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IBM introduces Linux-based Virtual Desktop


December 8, 2008

December 8, 2008 While Linux erosion of Microsoft’s desktop dominance hasn’t really reached the mainstream yet, the popularity of the open source operating system has seen a steady increase as variations become more user friendly. Recognizing that rise in popularity IBM, along with its business partners, Virtual Bridges and Canonical has released a Linux-desktop solution that is designed to drive significant savings compared with Microsoft-desktop software by amplifying Lotus collaboration software and Ubuntu to a larger user base through virtualization.

The combined solution includes a virtual desktop provided by Virtual Bridges called Virtual Enterprise Remote Desktop Environment (VERDE); Ubuntu, the worldwide leading Linux desktop operating system, from Canonical; and IBM Open Collaboration Client Solution software (OCCS) based on IBM Lotus Symphony, IBM Lotus Notes and Lotus applications. This solution runs open standards-based email, word processing, spreadsheets, unified communication, social networking and other software to any laptop, browser, or mobile device from a virtual desktop login on a Linux-based server configuration.

From the end user's point of view, the virtual desktop looks like a traditional desktop but is not limited to a single physical computer. Instead of the software and data being saved on a user's desktop, meaning users can access their computers on any network-connected device anywhere they happen to be. Users can access their Linux desktop sessions from not only endpoints running Linux, but Windows and Mac as well. However, from the IT department's view, the difference between virtual and physical desktop is significant. All administrative intervention is done on consolidated virtual machines in the data center through deployment of standard images and when a software update required, the IT manager can do it centrally.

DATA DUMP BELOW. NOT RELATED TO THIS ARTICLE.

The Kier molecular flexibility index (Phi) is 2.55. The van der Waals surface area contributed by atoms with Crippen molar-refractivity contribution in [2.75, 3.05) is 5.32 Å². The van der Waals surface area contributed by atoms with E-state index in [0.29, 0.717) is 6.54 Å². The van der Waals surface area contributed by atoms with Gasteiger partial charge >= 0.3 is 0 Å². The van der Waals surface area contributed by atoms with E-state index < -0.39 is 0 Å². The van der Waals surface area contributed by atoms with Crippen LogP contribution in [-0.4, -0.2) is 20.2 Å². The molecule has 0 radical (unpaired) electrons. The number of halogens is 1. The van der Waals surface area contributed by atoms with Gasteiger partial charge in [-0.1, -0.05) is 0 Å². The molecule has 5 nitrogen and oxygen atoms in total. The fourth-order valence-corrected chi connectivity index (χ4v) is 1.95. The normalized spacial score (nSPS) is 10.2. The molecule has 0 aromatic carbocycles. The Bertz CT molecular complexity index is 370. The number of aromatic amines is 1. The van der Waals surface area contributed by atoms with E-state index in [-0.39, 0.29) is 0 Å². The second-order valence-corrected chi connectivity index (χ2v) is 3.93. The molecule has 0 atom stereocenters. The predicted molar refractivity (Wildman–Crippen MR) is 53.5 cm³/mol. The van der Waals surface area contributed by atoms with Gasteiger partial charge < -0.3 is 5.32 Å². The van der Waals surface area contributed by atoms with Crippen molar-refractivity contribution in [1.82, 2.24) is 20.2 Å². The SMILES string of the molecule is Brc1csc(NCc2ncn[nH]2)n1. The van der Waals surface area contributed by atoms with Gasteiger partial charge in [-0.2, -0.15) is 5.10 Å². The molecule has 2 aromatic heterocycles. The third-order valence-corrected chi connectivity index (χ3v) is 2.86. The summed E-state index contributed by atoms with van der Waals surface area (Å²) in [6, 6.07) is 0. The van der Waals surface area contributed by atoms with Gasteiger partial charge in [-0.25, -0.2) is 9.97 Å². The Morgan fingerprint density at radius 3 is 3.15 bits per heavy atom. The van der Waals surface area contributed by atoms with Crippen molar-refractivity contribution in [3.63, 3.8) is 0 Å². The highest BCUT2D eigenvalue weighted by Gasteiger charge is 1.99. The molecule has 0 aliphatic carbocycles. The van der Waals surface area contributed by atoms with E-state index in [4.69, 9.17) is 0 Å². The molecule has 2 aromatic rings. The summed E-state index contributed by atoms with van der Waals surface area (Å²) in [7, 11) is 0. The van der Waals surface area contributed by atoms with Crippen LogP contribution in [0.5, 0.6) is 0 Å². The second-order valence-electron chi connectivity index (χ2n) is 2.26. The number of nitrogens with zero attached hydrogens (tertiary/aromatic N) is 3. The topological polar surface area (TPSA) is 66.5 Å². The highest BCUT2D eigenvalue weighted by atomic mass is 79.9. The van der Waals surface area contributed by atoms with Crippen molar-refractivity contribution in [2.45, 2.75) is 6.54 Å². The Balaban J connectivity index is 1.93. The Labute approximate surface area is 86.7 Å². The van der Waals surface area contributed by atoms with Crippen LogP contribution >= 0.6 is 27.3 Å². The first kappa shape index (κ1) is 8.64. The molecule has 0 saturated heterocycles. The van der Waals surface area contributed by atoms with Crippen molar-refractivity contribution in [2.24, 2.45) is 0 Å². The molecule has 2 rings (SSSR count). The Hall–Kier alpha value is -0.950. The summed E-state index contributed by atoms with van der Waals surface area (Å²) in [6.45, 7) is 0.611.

The system is expected to offer significant savings compared to Microsoft-based desktops through elimination of licensing fees for Microsoft Office and Windows, cutting of hardware costs, power consumption savings and deskside PC support. The current Global Financial Crisis just might be the nudge some people need to dip their toes in the open source pool and give Microsoft something to think about.

The virtual desktop is available now in most markets and many languages by contacting IBM or Virtual Bridges. Standard pricing for a 1,000-user VERDE deployment is USD$49 per user with additional volume discounts available.

Darren Quick

About the Author
Darren Quick Darren's love of technology started in primary school with a Nintendo Game & Watch Donkey Kong (still functioning) and a Commodore VIC 20 computer (not still functioning). In high school he upgraded to a 286 PC, and he's been following Moore's law ever since. This love of technology continued through a number of university courses and crappy jobs until 2008, when his interests found a home at Gizmag. All articles by Darren Quick
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